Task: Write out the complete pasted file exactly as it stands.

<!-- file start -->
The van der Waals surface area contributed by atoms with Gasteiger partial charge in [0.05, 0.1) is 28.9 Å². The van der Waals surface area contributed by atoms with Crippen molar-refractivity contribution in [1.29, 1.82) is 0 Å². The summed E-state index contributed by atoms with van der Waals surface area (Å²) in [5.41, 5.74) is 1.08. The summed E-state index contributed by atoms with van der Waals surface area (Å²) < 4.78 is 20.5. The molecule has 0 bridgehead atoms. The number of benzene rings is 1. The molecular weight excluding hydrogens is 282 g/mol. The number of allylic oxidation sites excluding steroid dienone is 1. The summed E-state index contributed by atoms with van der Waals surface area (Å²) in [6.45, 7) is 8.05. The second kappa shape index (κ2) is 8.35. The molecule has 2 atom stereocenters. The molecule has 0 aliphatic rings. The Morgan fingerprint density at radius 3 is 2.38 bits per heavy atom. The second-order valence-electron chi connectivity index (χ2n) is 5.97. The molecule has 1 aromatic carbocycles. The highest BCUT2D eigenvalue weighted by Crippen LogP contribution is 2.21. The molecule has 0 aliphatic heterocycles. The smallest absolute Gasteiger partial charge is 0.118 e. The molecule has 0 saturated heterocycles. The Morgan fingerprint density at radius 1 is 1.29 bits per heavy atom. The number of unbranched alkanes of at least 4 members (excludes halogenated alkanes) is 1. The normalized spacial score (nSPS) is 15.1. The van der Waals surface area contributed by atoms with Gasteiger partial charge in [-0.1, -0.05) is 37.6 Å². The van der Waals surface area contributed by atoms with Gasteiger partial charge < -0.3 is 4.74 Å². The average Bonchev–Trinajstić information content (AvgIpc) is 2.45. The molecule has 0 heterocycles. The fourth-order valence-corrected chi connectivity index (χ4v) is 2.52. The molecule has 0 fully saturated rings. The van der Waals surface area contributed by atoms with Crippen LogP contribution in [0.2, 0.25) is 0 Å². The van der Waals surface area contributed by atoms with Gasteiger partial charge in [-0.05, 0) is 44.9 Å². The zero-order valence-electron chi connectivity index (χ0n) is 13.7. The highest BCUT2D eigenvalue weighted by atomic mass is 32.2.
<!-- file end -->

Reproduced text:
The van der Waals surface area contributed by atoms with Gasteiger partial charge in [0.05, 0.1) is 28.9 Å². The van der Waals surface area contributed by atoms with Crippen molar-refractivity contribution in [1.29, 1.82) is 0 Å². The summed E-state index contributed by atoms with van der Waals surface area (Å²) in [5.41, 5.74) is 1.08. The summed E-state index contributed by atoms with van der Waals surface area (Å²) < 4.78 is 20.5. The molecule has 0 bridgehead atoms. The number of benzene rings is 1. The molecular weight excluding hydrogens is 282 g/mol. The number of allylic oxidation sites excluding steroid dienone is 1. The summed E-state index contributed by atoms with van der Waals surface area (Å²) in [6.45, 7) is 8.05. The second kappa shape index (κ2) is 8.35. The molecule has 2 atom stereocenters. The molecule has 0 aliphatic rings. The Morgan fingerprint density at radius 3 is 2.38 bits per heavy atom. The second-order valence-electron chi connectivity index (χ2n) is 5.97. The molecule has 1 aromatic carbocycles. The highest BCUT2D eigenvalue weighted by Crippen LogP contribution is 2.21. The molecule has 0 aliphatic heterocycles. The smallest absolute Gasteiger partial charge is 0.118 e. The molecule has 0 saturated heterocycles. The Morgan fingerprint density at radius 1 is 1.29 bits per heavy atom. The number of unbranched alkanes of at least 4 members (excludes halogenated alkanes) is 1. The normalized spacial score (nSPS) is 15.1. The van der Waals surface area contributed by atoms with Gasteiger partial charge in [-0.1, -0.05) is 37.6 Å². The van der Waals surface area contributed by atoms with Gasteiger partial charge < -0.3 is 4.74 Å². The average Bonchev–Trinajstić information content (AvgIpc) is 2.45. The molecule has 0 heterocycles. The fourth-order valence-corrected chi connectivity index (χ4v) is 2.52. The molecule has 0 fully saturated rings. The van der Waals surface area contributed by atoms with Crippen LogP contribution in [0.2, 0.25) is 0 Å². The van der Waals surface area contributed by atoms with Gasteiger partial charge in [-0.05, 0) is 44.9 Å². The zero-order valence-electron chi connectivity index (χ0n) is 13.7. The highest BCUT2D eigenvalue weighted by atomic mass is 32.2.